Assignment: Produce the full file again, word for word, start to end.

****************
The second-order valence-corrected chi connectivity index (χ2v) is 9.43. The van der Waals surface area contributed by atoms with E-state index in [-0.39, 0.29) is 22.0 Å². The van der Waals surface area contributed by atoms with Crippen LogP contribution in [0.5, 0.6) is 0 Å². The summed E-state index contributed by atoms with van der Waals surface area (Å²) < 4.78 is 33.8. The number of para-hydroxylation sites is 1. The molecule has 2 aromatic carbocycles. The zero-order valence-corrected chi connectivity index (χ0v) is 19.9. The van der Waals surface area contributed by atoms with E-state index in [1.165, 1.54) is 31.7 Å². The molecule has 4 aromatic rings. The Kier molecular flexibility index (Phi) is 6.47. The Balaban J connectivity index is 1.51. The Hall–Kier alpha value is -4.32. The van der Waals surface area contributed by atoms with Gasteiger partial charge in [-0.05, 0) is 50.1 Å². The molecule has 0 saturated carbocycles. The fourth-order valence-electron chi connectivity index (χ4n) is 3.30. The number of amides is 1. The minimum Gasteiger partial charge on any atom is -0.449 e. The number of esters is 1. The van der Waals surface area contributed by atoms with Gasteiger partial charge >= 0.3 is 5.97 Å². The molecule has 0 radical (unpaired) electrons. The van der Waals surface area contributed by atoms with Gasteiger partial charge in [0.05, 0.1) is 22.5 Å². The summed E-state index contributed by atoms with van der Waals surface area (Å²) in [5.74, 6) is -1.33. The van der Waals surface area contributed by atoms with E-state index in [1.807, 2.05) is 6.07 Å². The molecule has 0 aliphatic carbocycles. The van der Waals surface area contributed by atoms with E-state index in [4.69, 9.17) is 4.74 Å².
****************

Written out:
The second-order valence-corrected chi connectivity index (χ2v) is 9.43. The van der Waals surface area contributed by atoms with E-state index in [-0.39, 0.29) is 22.0 Å². The van der Waals surface area contributed by atoms with Crippen LogP contribution in [0.5, 0.6) is 0 Å². The summed E-state index contributed by atoms with van der Waals surface area (Å²) < 4.78 is 33.8. The number of para-hydroxylation sites is 1. The molecule has 2 aromatic carbocycles. The zero-order valence-corrected chi connectivity index (χ0v) is 19.9. The van der Waals surface area contributed by atoms with E-state index in [1.165, 1.54) is 31.7 Å². The molecule has 4 aromatic rings. The Kier molecular flexibility index (Phi) is 6.47. The Balaban J connectivity index is 1.51. The Hall–Kier alpha value is -4.32. The van der Waals surface area contributed by atoms with Gasteiger partial charge in [-0.05, 0) is 50.1 Å². The molecule has 0 saturated carbocycles. The fourth-order valence-electron chi connectivity index (χ4n) is 3.30. The number of amides is 1. The minimum Gasteiger partial charge on any atom is -0.449 e. The number of esters is 1. The van der Waals surface area contributed by atoms with Gasteiger partial charge >= 0.3 is 5.97 Å². The molecule has 0 radical (unpaired) electrons. The van der Waals surface area contributed by atoms with Gasteiger partial charge in [0.05, 0.1) is 22.5 Å². The summed E-state index contributed by atoms with van der Waals surface area (Å²) in [5.74, 6) is -1.33. The van der Waals surface area contributed by atoms with E-state index in [1.807, 2.05) is 6.07 Å². The molecule has 0 aliphatic carbocycles. The van der Waals surface area contributed by atoms with E-state index in [4.69, 9.17) is 4.74 Å².